Social commerce is said to be one of this year’s marketing trends as more consumers rely on recommendations from their friends and other shoppers when making their purchasing decisions. But how do consumers across the world and in the UK use deal-sharing communities like HotUKDeals to do their shopping?
Buy Buttons have been heavily discussed during the last couple of months as major players such as Facebook, Pinterest and Instagram are going to implement those buttons and other advertising formats for internet retailers to monetize on eCommerce. But now as Twitter decided to curtail product development on its Buy Button and shifted its commerce team into other divisions within the company, first doubts are expressed. Andrew Meola, writer for Business Insider’s premium research service BI Intelligence, has even come up with the theory that Social Commerce is failing because most Social Media users aren’t very likely to click on a Buy Button. In our eyes, Andrew Meola’s article is typical for the discussion about Social Commerce that is insufficient and superficial in at least three aspects.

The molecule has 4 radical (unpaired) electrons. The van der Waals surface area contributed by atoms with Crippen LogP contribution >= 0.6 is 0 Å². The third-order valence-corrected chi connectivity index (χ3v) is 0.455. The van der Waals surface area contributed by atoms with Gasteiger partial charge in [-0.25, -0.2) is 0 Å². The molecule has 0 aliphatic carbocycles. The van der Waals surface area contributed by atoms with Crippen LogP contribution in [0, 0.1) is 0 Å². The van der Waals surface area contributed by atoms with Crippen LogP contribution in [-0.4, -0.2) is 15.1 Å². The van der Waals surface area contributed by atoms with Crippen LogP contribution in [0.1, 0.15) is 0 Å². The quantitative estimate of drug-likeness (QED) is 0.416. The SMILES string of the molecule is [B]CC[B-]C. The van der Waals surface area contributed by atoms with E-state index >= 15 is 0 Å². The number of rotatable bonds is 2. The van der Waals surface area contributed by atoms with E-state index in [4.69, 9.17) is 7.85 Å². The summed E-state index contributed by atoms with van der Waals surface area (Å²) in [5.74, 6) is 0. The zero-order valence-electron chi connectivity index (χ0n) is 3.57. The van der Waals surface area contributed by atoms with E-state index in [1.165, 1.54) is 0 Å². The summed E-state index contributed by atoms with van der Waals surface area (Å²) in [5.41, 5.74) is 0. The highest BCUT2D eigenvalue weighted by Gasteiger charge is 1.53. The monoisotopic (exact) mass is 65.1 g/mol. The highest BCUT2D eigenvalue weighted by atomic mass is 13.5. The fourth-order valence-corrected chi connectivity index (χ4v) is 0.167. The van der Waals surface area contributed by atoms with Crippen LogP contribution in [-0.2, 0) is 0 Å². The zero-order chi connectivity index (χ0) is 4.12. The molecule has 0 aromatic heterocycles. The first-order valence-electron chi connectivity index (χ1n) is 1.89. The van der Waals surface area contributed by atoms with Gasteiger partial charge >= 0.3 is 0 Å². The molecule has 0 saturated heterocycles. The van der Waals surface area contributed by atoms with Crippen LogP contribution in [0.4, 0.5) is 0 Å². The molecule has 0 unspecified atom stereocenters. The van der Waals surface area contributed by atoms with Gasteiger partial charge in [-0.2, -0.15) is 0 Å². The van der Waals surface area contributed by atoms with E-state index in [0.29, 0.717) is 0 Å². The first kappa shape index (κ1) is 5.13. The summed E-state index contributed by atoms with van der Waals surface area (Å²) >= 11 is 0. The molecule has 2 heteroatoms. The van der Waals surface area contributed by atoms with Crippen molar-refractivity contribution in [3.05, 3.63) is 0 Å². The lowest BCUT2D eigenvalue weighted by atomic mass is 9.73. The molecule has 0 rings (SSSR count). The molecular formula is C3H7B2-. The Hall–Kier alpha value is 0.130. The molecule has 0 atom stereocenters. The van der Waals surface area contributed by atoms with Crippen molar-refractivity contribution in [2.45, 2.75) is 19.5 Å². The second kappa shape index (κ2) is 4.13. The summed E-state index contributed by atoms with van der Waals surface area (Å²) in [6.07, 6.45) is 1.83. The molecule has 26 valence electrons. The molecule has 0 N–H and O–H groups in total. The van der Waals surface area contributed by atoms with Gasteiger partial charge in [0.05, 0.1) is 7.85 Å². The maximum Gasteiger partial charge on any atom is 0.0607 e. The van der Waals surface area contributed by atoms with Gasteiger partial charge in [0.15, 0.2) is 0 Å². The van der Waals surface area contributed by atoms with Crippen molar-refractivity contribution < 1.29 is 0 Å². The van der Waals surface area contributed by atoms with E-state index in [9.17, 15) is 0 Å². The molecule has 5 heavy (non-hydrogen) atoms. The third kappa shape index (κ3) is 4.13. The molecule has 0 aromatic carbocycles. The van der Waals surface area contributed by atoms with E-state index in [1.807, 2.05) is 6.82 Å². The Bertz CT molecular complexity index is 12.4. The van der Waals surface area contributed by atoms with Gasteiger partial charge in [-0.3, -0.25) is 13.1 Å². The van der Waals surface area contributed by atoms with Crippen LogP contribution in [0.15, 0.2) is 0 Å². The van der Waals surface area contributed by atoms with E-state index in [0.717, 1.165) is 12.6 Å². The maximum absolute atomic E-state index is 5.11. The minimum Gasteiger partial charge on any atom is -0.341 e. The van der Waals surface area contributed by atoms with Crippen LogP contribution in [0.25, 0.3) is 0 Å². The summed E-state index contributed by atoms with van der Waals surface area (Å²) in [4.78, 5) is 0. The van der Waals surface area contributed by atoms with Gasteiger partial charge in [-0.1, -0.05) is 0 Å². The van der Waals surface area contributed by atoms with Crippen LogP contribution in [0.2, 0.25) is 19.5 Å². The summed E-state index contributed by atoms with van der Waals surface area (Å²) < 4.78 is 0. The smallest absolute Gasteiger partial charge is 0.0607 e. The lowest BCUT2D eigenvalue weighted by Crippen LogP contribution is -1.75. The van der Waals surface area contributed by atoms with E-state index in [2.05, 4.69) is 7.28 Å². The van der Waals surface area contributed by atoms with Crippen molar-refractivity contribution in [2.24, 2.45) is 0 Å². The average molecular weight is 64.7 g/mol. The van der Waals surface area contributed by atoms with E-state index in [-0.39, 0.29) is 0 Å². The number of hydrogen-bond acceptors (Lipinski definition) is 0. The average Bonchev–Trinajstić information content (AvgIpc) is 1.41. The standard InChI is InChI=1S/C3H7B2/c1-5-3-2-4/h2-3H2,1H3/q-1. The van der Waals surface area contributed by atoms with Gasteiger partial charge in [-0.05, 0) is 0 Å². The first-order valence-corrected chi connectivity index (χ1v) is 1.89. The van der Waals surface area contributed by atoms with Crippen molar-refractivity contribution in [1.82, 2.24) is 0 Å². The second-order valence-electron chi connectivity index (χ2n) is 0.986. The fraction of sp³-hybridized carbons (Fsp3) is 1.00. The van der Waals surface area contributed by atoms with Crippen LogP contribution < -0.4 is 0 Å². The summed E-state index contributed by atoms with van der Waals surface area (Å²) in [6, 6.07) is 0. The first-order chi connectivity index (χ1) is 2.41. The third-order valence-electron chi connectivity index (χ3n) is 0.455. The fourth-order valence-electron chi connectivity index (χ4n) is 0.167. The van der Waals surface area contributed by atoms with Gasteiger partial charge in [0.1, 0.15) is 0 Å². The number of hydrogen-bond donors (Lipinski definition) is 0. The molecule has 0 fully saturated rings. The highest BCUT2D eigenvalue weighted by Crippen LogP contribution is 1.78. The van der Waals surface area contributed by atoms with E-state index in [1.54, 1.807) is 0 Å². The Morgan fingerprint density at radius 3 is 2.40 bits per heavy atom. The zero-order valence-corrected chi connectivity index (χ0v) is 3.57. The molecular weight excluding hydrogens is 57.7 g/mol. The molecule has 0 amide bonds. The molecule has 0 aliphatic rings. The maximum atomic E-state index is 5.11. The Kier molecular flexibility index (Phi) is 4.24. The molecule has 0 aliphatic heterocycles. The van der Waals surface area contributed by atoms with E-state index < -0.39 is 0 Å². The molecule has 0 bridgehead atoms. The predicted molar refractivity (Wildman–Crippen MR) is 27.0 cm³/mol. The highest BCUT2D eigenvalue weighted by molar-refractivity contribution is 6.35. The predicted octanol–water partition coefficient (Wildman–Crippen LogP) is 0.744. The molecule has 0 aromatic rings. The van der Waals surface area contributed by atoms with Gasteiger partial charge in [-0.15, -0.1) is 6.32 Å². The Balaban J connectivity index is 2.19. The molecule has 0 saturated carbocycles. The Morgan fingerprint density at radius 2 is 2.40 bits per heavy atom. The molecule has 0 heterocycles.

It’s already the ninth of June today – time to look back at all those changes that happen and news that were discussed since our last news update one month ago. While Twitter has finally and – as we believe – unavoidably disbanded its Social Commerce team, Amazon is still struggling to get a grip on fake reviews on its marketplaces and Rakuten shuts down its British marketplace. But there were also some good news: Raising an impressive amount of $1.8 billion in its Series F Snapchat has shown once again that the company is going to shape the future of Social Commerce and the way how people with each other.
The first of June hasn’t been a good day for Number26. In fact, it has been one of the worst days in the still young history of the Berlin-based startup that was founded only three years ago, but is already seen as one of Germany’s leading players in financial technology (FinTech). The reason for Number26′ image loss is not necessarily the fact that the company has dismissed more than hundred of its customers, but that Number26 made at least five avoidable communication errors companies should avoid to communicate successfully.